Part-time, ornamental “star directors” may appear to add luster to a board roster, but a director cannot provide outstanding professional service on a board unless his or her energies and competencies are truly available. 2005 Report of the National Association of Corporate Directors Blue Ribbon Commission on Director Professionalism

Outside the question of her availability, Mayer’s role at Yahoo raises other questions about her commitment to Walmart. As Brad Stone writes in his recent Bloomberg Businessweek profile, a good number of Mayer’s twenty-one acquisitions at Yahoo have been about getting the companies’ best engineers rather than their core technologies (see here also). Walmart has been pursuing a similar program of “acqui-hires” since 2011, when it bought the Silicon Valley startup Kosmix and turned it into an eCommerce development arm called @WalmartLabs.  Thus, Yahoo and Walmart are effectively competing against each other in this very tight labor market, and particularly for the same pool of developers who specialize in mobile applications.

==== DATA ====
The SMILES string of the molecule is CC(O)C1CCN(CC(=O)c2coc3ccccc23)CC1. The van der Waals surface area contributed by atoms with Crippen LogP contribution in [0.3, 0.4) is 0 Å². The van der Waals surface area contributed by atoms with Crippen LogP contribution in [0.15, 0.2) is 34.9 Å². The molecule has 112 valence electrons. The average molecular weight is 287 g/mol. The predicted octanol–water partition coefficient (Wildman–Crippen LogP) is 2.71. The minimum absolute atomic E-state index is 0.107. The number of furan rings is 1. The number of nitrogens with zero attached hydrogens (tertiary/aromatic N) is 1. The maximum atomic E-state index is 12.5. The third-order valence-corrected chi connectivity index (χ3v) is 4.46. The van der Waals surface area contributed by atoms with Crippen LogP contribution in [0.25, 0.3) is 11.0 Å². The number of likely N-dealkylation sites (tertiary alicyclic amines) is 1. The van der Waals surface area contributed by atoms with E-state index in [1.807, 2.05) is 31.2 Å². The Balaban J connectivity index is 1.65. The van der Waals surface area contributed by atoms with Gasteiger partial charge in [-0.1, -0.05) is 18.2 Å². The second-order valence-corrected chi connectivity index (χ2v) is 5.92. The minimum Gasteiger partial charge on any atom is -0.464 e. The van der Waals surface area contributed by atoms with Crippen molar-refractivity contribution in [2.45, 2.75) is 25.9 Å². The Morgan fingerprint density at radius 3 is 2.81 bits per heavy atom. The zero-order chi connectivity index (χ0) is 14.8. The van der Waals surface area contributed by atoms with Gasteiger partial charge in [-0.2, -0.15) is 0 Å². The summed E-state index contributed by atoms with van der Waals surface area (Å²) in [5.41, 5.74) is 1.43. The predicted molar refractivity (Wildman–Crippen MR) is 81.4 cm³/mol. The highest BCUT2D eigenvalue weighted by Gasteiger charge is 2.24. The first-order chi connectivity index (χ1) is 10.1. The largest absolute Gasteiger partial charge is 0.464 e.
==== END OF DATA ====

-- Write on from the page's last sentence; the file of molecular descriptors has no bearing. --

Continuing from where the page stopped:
It's hard to hire when you're seen as a dot-com dinosaur

Image: The Verge

Walmart shareholders would probably like to think that Marissa Mayer is looking out for their interests as she scans the horizon for engineering talent and emerging technologies. But can they really be certain that is the case? (we’ll have more on this and related questions in a future post).

We don’t know what Mayer has been doing at Walmart. But we do know that Mayer was not the CEO of a large and deeply troubled internet company when she made the deal to join Walmart’s board. It seems reasonable for Walmart’s shareholders to ask whether Mayer is able to simultaneously guide Yahoo back to health and hold up her part of the bargain with them.

What do you think?